Legislature(2015 - 2016)BARNES 124

04/04/2016 01:00 PM House RESOURCES

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Moved HCS CSSB 32(RES) Out of Committee
-- Public Testimony --
Heard & Held
-- Public Testimony --
+ Bills Previously Heard/Scheduled TELECONFERENCED
Moved CSHB 266(RES) Out of Committee
                    ALASKA STATE LEGISLATURE                                                                                  
               HOUSE RESOURCES STANDING COMMITTEE                                                                             
                         April 4, 2016                                                                                          
                           1:06 p.m.                                                                                            
MEMBERS PRESENT                                                                                                               
Representative Benjamin Nageak, Co-Chair                                                                                        
Representative David Talerico, Co-Chair                                                                                         
Representative Bob Herron                                                                                                       
Representative Craig Johnson                                                                                                    
Representative Kurt Olson                                                                                                       
Representative Paul Seaton                                                                                                      
Representative Andy Josephson                                                                                                   
Representative Geran Tarr                                                                                                       
Representative Mike Chenault (alternate)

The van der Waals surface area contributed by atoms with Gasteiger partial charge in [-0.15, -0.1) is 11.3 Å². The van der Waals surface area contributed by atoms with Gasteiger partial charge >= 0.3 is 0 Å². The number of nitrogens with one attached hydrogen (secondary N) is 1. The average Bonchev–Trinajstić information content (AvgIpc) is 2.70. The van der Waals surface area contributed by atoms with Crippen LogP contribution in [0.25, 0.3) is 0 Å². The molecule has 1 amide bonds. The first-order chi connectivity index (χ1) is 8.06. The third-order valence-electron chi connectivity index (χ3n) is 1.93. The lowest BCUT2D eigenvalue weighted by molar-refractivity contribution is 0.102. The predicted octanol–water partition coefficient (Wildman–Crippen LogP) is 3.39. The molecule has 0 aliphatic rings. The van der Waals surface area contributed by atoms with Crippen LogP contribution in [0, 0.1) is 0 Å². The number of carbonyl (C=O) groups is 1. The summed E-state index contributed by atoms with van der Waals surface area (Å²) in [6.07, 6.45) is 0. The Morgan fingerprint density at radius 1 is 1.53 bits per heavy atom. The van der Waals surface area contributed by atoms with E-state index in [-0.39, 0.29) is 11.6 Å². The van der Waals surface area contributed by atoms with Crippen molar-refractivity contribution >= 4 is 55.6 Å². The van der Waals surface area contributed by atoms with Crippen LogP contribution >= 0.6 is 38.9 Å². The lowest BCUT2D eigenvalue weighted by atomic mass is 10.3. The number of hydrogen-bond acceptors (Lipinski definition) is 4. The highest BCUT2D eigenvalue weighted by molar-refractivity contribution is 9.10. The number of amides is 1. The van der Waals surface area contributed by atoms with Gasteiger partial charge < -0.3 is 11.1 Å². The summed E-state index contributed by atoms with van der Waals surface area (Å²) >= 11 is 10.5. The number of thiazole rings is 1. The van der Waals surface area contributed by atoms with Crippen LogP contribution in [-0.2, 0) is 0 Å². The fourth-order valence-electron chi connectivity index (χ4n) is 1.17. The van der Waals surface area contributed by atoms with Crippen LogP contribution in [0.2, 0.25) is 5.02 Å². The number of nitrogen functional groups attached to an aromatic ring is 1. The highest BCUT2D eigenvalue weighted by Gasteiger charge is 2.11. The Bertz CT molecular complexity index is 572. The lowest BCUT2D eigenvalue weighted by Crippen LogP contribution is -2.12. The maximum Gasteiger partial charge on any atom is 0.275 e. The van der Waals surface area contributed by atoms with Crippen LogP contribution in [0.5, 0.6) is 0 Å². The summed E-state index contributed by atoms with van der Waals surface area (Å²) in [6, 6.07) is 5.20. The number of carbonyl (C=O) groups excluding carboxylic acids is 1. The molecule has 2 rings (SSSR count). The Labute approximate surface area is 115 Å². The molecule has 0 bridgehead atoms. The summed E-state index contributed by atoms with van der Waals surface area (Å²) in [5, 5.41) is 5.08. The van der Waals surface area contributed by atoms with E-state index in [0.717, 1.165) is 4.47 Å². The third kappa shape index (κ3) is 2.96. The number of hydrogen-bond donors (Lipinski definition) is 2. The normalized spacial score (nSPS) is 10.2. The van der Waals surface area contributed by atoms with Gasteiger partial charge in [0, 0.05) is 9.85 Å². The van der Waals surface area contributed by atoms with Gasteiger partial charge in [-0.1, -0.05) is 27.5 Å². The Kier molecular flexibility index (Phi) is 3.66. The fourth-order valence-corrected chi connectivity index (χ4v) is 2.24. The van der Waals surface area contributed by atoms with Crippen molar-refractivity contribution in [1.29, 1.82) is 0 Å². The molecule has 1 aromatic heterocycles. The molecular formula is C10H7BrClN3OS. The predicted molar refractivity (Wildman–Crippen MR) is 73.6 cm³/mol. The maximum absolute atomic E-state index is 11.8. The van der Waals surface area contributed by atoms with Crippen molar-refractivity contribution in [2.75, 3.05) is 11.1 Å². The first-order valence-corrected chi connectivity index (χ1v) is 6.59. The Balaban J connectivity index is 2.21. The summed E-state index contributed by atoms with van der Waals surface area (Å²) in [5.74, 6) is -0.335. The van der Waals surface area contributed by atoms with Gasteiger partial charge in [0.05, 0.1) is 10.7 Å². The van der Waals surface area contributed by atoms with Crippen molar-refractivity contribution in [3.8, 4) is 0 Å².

MEMBERS ABSENT                                                                                                                
Representative Mike Hawker, Vice Chair                                                                                          
COMMITTEE CALENDAR                                                                                                            
HOUSE BILL NO. 266                                                                                                              
"An Act relating to the authority of the Board of Game to adopt,                                                                
amend, or repeal certain regulations."                                                                                          
     - MOVED CSHB 266(RES) OUT OF COMMITTEE                                                                                     
CS FOR SENATE BILL NO. 32(RES)                                                                                                  
"An Act relating to the sale of timber on state land; and                                                                       
providing for an effective date."                                                                                               
     - MOVED HCS CSSB 32(RES) OUT OF COMMITTEE                                                                                  
HOUSE BILL NO. 112                                                                                                              
"An  Act   repealing  the   Alaska  Commercial   Fisheries  Entry                                                               
Commission and transferring its  duties to a commercial fisheries                                                               
entry division  established in  the Department  of Fish  and Game                                                               
and the office  of administrative hearings; and  providing for an                                                               
effective date."